August 2015 Plant Disease Advisory

new growth chlorosis on hop shoot
Chlorosis of new growth resulting from systemic infection of hop shoot with downy mildew (photo courtesy J. Havill).

With an increasing number of microbreweries cropping up in Virginia, growing hops is becoming an increasingly popular endeavor. Hop yards, as they are known, are becoming a more common sight at breweries and on farms across the Commonwealth and, as a result, hop diseases are also becoming more prevalent. One of the most common diseases of hops in other hop growing areas is downy mildew, caused by the pathogen Pseudoperonospora humuli. Because this pathogen is favored by conditions of high moisture and humidity, it is likely to be an important disease in Virginia as well.

Already several samples sent to the Virginia Tech Plant Disease Clinic this year have been confirmed with hop downy mildew. A variety of symptoms are associated with downy mildew on hops. If plants are systemically infected, shoots that emerge from crowns may be yellow, with shortened internodes and downward-curling leaves. These symptoms could easily be confused with nutrient deficiency. Aerial spikes may also develop chlorosis and later they may desiccate and fall away from the string to which they are trained. Leaf infections result in localized chlorotic or necrotic lesions delimited by veins. Sporangia of the pathogen may develop on lower surfaces of the spots, forming a dark, downy growth. 

Once symptoms develop, the bacterial disease is typically difficult to control. Cultural controls that minimize periods of leaf wetness should be practiced to avoid conditions favorable for development of bacterial leaf blight: increase plant spacing and avoid overhead irrigation or at least water early in the day so that foliage dries relatively quickly. It is also important to adequately ventilate and heat the greenhouse to promote foliar drying. The bacteria are spread by splashing water and driving rain, so minimize water splash when possible. Chemical control with appropriately labeled copper or other bactericidal products can be used to help manage the disease, but will not be effective on plants severely affected and/or under conditions very favorable for spread and infection by the bacteria.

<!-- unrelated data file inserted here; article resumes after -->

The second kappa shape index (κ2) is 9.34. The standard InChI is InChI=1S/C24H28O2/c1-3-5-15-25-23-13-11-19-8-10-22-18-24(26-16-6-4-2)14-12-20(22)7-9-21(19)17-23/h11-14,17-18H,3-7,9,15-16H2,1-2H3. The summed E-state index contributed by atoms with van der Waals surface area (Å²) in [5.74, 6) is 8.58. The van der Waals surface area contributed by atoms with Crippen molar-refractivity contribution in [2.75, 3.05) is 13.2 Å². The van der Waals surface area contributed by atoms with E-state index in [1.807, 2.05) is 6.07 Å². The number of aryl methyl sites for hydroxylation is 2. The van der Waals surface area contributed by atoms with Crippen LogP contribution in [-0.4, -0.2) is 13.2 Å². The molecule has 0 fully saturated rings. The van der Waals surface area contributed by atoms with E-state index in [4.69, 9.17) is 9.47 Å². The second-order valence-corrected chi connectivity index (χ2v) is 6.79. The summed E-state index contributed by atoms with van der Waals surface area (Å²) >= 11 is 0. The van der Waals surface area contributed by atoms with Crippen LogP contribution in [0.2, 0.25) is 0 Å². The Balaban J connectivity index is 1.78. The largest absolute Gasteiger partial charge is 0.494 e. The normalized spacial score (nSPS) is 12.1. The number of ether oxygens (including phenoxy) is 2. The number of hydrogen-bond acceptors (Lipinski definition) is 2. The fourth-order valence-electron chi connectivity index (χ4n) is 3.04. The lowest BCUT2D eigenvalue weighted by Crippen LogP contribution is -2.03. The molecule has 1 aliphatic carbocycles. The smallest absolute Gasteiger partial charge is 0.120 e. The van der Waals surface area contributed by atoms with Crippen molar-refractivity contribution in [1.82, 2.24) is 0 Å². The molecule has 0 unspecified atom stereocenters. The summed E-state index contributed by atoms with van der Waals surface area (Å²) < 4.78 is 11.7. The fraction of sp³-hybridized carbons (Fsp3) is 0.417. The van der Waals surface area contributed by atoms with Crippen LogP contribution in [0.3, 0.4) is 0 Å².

angular spots on hop leaf
Angular spots on hop leaf caused by downy mildew (photo courtesy T.M. Likins).

The pathogen also infects the cones and can cause browning of individual bracts or entire cones later in the season. Crown infection results in reddish brown to black flecks or streaks under the bark. Cultivars vary in their susceptibility to downy mildew. Downy mildew-resistant cultivars that should be considered for new plantings include Cascade, Fuggle, Magnum, Newport, and Perle. The cultivars Cluster, East Kent Golding, Tolhurst, and Vanguard are susceptible not only to downy mildew, but also to powdery mildew, and should be avoided. 

To reduce chances of planting infected rhizomes, it is best to purchase certified disease-free rhizomes for new plantings. Avoiding overhead irrigation and spacing plants adequately will reduce leaf wetness and humidity in the canopy, which favor the disease. Following recommended pruning practices is also important for downy mildew control. In addition to these cultural practices, a variety of fungicides are registered for downy mildew control in hops; however, care must be taken to rotate fungicides with different chemistries to avoid development of fungicide resistance in the pathogen. Detailed recommendations on cultural and chemical controls for hops downy mildew are available in the Virginia Pest Management Guide for Horticultural and Forest Crops.